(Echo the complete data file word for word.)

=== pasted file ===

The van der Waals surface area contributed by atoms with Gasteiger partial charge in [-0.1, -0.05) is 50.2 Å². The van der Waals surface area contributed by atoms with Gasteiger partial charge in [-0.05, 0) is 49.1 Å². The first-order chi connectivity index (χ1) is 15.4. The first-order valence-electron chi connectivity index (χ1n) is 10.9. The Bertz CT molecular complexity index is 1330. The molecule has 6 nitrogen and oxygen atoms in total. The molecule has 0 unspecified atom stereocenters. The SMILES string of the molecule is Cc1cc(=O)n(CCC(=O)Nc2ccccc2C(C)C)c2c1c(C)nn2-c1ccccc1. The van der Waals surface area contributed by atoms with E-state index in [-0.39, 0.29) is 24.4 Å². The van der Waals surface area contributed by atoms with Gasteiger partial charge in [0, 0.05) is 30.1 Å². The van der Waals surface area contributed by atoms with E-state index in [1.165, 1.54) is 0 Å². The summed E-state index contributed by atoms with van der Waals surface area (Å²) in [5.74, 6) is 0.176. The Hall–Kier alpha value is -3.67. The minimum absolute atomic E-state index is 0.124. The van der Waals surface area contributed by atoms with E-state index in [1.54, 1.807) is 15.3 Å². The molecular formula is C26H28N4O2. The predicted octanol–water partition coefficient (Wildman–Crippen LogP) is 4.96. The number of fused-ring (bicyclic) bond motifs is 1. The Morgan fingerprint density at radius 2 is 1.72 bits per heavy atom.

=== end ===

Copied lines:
The van der Waals surface area contributed by atoms with Gasteiger partial charge in [-0.1, -0.05) is 50.2 Å². The van der Waals surface area contributed by atoms with Gasteiger partial charge in [-0.05, 0) is 49.1 Å². The first-order chi connectivity index (χ1) is 15.4. The first-order valence-electron chi connectivity index (χ1n) is 10.9. The Bertz CT molecular complexity index is 1330. The molecule has 6 nitrogen and oxygen atoms in total. The molecule has 0 unspecified atom stereocenters. The SMILES string of the molecule is Cc1cc(=O)n(CCC(=O)Nc2ccccc2C(C)C)c2c1c(C)nn2-c1ccccc1. The van der Waals surface area contributed by atoms with E-state index in [-0.39, 0.29) is 24.4 Å². The van der Waals surface area contributed by atoms with Gasteiger partial charge in [0, 0.05) is 30.1 Å². The van der Waals surface area contributed by atoms with E-state index in [1.165, 1.54) is 0 Å². The summed E-state index contributed by atoms with van der Waals surface area (Å²) in [5.74, 6) is 0.176. The Hall–Kier alpha value is -3.67. The minimum absolute atomic E-state index is 0.124. The van der Waals surface area contributed by atoms with E-state index in [1.54, 1.807) is 15.3 Å². The molecular formula is C26H28N4O2. The predicted octanol–water partition coefficient (Wildman–Crippen LogP) is 4.96. The number of fused-ring (bicyclic) bond motifs is 1. The Morgan fingerprint density at radius 2 is 1.72 bits per heavy atom.